LB Tyus Bowser, Houston

6’3” – 247 lbs. – 4.65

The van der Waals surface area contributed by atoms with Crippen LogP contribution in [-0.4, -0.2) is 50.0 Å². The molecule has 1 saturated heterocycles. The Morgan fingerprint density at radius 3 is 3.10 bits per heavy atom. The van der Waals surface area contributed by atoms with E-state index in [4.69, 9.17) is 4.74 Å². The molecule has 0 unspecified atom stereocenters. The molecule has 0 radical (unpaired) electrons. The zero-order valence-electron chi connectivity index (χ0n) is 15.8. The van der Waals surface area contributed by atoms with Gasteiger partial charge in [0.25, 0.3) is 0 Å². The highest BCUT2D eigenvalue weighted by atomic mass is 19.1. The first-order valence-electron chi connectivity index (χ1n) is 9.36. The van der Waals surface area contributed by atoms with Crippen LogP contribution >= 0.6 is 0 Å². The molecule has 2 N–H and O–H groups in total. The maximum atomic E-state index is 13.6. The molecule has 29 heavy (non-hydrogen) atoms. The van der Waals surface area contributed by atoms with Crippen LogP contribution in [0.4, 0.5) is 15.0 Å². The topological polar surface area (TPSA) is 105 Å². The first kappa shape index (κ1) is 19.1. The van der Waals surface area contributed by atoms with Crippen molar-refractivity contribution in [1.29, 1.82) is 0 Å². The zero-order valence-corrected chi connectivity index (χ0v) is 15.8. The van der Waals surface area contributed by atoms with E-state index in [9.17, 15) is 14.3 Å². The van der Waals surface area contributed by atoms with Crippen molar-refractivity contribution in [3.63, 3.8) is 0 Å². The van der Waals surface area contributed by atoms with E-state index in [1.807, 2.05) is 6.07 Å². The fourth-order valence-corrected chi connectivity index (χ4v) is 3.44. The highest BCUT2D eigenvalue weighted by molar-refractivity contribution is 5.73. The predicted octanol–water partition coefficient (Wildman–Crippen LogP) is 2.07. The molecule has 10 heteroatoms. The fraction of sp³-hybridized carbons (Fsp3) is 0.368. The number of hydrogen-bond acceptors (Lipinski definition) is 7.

Rotated into the defense in his first two seasons, then started in his junior and senior years; also played on the basketball team for two years. Has solid size and a muscular build, with arms which measured 33.25” at the Combine; could be asked to gain some additional bulk depending on what role teams envision for him as a pro. Played as an outside linebacker in the team’s odd base defense, lining up on both the left and right sides of the line on a regular basis; might be a linebacker regardless of which defensive front he’s drafted for. Very smooth athlete whose instincts look a little bit raw; takes longer than usual to diagnose plays and misses out on some opportunities because of his indecision. More physical and willing to take on blockers than he is an effective run defender. Uses his length to his advantage and can funnel ballcarriers back inside but can be washed down the line by power. Length gives him an impressive tackling radius, but can be just a step late to the spot when attempting to play sideline-to-sideline. Was asked to drop into coverage more regularly than he was sent after the quarterback; athleticism is adequate for man duties against opposing tight ends and looks fluid and rangy for a rush linebacker when making zone drops. Natural mover who does a good job of flipping his hips and covering ground with his strides. Limited snaps where he’s asked to backpedal but looks light on his feet. Can carry opponents releasing out of the backfield into the flats. When lined up opposite bunched receivers, attacks opposing receivers and can collapse rushing lanes in the screen game. As a pass-rusher, alternates between using lots of stutter-steps and hesitation moves and attempting to convert speed to power with his bull rush. Smooth and explosive, with enough speed to challenge the edge; would like to see him pin his ears back a little bit more. Able to create some push with his bull rush and walk opponents back to collapse the pocket. Flashes the ability to dip his shoulder and bend back to the passer; this may ultimately be a more projectable move than his bull-rush. A better athlete this point than he is a refined pass-rusher, probably because he was primarily asked to drop into zones. Broken orbital bone sustained this season will require medical investigation. One of the most freakish athletes in this year’s class; still needs to develop his repertoire of rush moves and become stouter in the run game, but has the traits to be an every-down player and should be an asset in coverage.

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